IRVING, Texas (AP) When Adam Scott was home in Australia after the Masters, he knew he needed to be somewhere else.
"This was not a good time for me to sit at home and wait a couple of weeks before coming back," Scott said. "I didn't need to fine-tune anything. I just needed to get out here. ... Obviously, it worked well."
Instead of wasting his good play against his mates down under, Scott cut short his visit home to get back on the PGA Tour, and Sunday he beat Ryan Moore on the third playoff hole to win the EDS Byron Nelson Championship.
Even though Scott blew the three-stroke lead he carried into the final round, he made a 9-foot birdie putt on No. 18 to force a playoff. Playing it again on the third playoff hole, Scott made another birdie putt, a 48-footer that rolled over two ridges and into the cup.
"I needed to walk out of here with a trophy," said Scott, who also got $1.152 million. "I needed to go and close this thing out. It was tough, but I managed to do it."
After Scott's dramatic putt when they played the 18th hole for the third time in an hour, and second time in the playoff, Moore still had a chance to force another hole. But his pin-high putt from the fringe skimmed just past the cup.
"I'm just a little frustrated I didn't make mine," said Moore, who closed with a 2-under 68 to match Scott (71) at 7-under 273.
The first playoff for Scott and Moore was a fitting end after their back-and-forth Sunday duel. They finished four shots ahead of Bart Bryant (72). Nicholas Thompson (67), Mark Hensby (69) and Carl Pettersson (69) tied for fourth at 2 under.
It was the fourth career runner-up finish for Moore, the first player since Tiger Woods to skip Q-school and go straight from college to the PGA Tour. Woods got his first victory in his seventh start as a pro, while Moore is still looking for his first after 70 tournaments since 2005, after he was a four-time All-American at UNLV.
"A loss is a loss, but I tied for first at the end of the day," said Moore, who has a runner-up finish in each of his four pro seasons. "I was just proud of myself for battling around on a tough day in tough conditions."'
The redesigned TPC Four Seasons played drastically different again after rain overnight combined with blustery conditions Sunday. It was an unseasonable cool day with temperatures barely reaching 60 degrees, with wind gusting to 30 mph making it feel cooler - and making club selection harder. There were only 10 subpar rounds.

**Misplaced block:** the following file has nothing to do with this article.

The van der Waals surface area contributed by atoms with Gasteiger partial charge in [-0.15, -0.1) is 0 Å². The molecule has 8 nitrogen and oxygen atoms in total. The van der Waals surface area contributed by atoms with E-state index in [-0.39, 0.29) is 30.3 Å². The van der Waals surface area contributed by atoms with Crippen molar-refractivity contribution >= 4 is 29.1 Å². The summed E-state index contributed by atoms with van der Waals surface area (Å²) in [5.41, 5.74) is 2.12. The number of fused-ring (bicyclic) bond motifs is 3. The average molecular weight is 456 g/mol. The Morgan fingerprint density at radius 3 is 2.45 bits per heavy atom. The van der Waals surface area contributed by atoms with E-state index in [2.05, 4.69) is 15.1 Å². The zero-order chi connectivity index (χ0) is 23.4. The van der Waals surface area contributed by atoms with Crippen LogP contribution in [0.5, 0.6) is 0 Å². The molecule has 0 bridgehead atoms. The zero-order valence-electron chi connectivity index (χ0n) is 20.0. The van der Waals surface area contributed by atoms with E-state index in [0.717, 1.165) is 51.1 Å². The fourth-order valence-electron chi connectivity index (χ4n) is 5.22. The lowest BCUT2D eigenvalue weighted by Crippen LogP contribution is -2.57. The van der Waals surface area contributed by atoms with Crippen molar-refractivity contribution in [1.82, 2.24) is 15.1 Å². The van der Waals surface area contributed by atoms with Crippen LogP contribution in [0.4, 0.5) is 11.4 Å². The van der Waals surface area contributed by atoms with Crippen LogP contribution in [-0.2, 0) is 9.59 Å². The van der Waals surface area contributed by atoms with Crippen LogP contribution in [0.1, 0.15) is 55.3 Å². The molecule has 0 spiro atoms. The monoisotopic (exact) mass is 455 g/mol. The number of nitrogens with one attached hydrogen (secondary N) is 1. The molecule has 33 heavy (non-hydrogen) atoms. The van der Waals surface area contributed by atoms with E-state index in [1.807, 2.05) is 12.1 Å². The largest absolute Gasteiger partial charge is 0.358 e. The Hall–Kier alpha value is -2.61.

The winning score was the highest since the Nelson moved to the Las Colinas venue in 1983. Only three other times had a winner failed to finish at least 10-under par, and two of those were in rain-shortened tournaments.
"I love days like today," Moore said. "It's like the last man standing, really."
The playoff started with both players making pars, first at No. 18 and then at the TPC's signature par 3, the 198-yard 17th hole, where Moore had taken a one-stroke lead in regulation by curling in a 12-foot birdie putt.
Scott, who earned $1,152,000, missed opportunities to win on each of the first two playoff holes, leaving makable birdie putts short both times.
Moore's tee shot to start the playoff went way right into the gallery, but he made a great save to the green and was able to two-putt for par.
When they were back to 17, Scott went for the flag tucked in the right front of the green beyond the lake, and landed the ball about 10 feet from the cup. Moore was well left off the fringe, near the same area where Scott two-putted from 84 feet to save par in regulation. But both two-putted, sending them to 18 again.
"In the end, I think (the statement) was to myself, I could actually win it when things weren't going my way," Scott said. "But it wasn't quite the statement I had in mind. I would have liked to have gone out there and have played like Ryan played and won by a few."
Scott pushed his first tee shot of the day way right into trampled grass, but salvaged a bogey after a nice approach short of the green. He was then steady until hitting his tee shot fat and into the water at the 174-yard fifth hole. That double bogey shrunk his lead over Moore from three shots to one.
After Scott and Moore both birdied the par-5 seventh, Moore got even at 6 under with a 6-foot birdie putt on the 461-yard eighth.
Moore went ahead with a 7-foot birdie at the 10th hole, and maintained that lead until consecutive bogeys. His tee shot at the 180-yard 13th went into a greenside bunker and he couldn't make the 10-foot par putt, then his approach at No. 14 went into another bunker behind the green that put Scott up by one.
But Scott, who had a 7-foot birdie attempt at No. 11 stop one roll short of dropping into the cup, hit his first two shots at No. 15 into the rough and wound up with bogey.
"I will probably take away more from gutting it out than winning by five," Scott said. "It would have been a tough defeat."
Notes: It was the 16th playoff at the Nelson since 1968, more than any other tournament. The last was in 2004. ... Tim Herron had a bogey-free round and was in position for his first top-10 finish in 11 tournaments this season. Then he had consecutive double bogeys after his last two tee shots went into the water.